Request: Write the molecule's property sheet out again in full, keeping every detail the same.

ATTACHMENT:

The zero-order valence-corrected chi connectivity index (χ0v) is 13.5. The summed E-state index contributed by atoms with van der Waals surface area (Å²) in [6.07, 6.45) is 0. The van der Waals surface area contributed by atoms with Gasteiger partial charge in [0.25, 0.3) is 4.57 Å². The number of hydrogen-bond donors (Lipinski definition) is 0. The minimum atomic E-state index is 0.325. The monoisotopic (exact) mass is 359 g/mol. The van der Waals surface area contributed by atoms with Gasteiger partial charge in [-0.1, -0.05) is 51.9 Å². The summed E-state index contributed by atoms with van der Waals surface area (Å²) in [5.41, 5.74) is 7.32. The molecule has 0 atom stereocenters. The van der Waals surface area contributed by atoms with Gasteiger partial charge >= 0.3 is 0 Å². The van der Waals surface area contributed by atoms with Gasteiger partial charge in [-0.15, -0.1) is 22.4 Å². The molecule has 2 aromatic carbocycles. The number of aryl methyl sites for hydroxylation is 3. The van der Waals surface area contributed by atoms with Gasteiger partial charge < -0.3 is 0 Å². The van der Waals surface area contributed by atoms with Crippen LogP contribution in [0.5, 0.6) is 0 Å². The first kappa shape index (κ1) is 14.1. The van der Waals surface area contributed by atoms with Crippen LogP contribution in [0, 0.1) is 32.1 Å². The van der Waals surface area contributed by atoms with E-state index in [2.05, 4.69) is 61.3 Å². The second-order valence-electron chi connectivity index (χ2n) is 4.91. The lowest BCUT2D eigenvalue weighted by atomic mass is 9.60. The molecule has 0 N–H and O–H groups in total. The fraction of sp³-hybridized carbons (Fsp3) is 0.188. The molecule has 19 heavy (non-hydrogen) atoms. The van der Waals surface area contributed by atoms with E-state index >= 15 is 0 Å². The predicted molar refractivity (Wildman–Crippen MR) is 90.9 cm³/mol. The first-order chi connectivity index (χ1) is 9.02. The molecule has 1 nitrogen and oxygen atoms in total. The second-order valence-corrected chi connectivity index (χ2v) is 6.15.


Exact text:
The zero-order valence-corrected chi connectivity index (χ0v) is 13.5. The summed E-state index contributed by atoms with van der Waals surface area (Å²) in [6.07, 6.45) is 0. The van der Waals surface area contributed by atoms with Gasteiger partial charge in [0.25, 0.3) is 4.57 Å². The number of hydrogen-bond donors (Lipinski definition) is 0. The minimum atomic E-state index is 0.325. The monoisotopic (exact) mass is 359 g/mol. The van der Waals surface area contributed by atoms with Gasteiger partial charge in [-0.1, -0.05) is 51.9 Å². The summed E-state index contributed by atoms with van der Waals surface area (Å²) in [5.41, 5.74) is 7.32. The molecule has 0 atom stereocenters. The van der Waals surface area contributed by atoms with Gasteiger partial charge >= 0.3 is 0 Å². The van der Waals surface area contributed by atoms with Gasteiger partial charge in [-0.15, -0.1) is 22.4 Å². The molecule has 2 aromatic carbocycles. The number of aryl methyl sites for hydroxylation is 3. The van der Waals surface area contributed by atoms with Gasteiger partial charge < -0.3 is 0 Å². The van der Waals surface area contributed by atoms with Crippen LogP contribution in [0.5, 0.6) is 0 Å². The first kappa shape index (κ1) is 14.1. The van der Waals surface area contributed by atoms with Crippen LogP contribution in [0, 0.1) is 32.1 Å². The van der Waals surface area contributed by atoms with E-state index in [2.05, 4.69) is 61.3 Å². The second-order valence-electron chi connectivity index (χ2n) is 4.91. The lowest BCUT2D eigenvalue weighted by atomic mass is 9.60. The molecule has 0 N–H and O–H groups in total. The fraction of sp³-hybridized carbons (Fsp3) is 0.188. The molecule has 19 heavy (non-hydrogen) atoms. The van der Waals surface area contributed by atoms with E-state index >= 15 is 0 Å². The predicted molar refractivity (Wildman–Crippen MR) is 90.9 cm³/mol. The first-order chi connectivity index (χ1) is 9.02. The molecule has 1 nitrogen and oxygen atoms in total. The second-order valence-corrected chi connectivity index (χ2v) is 6.15.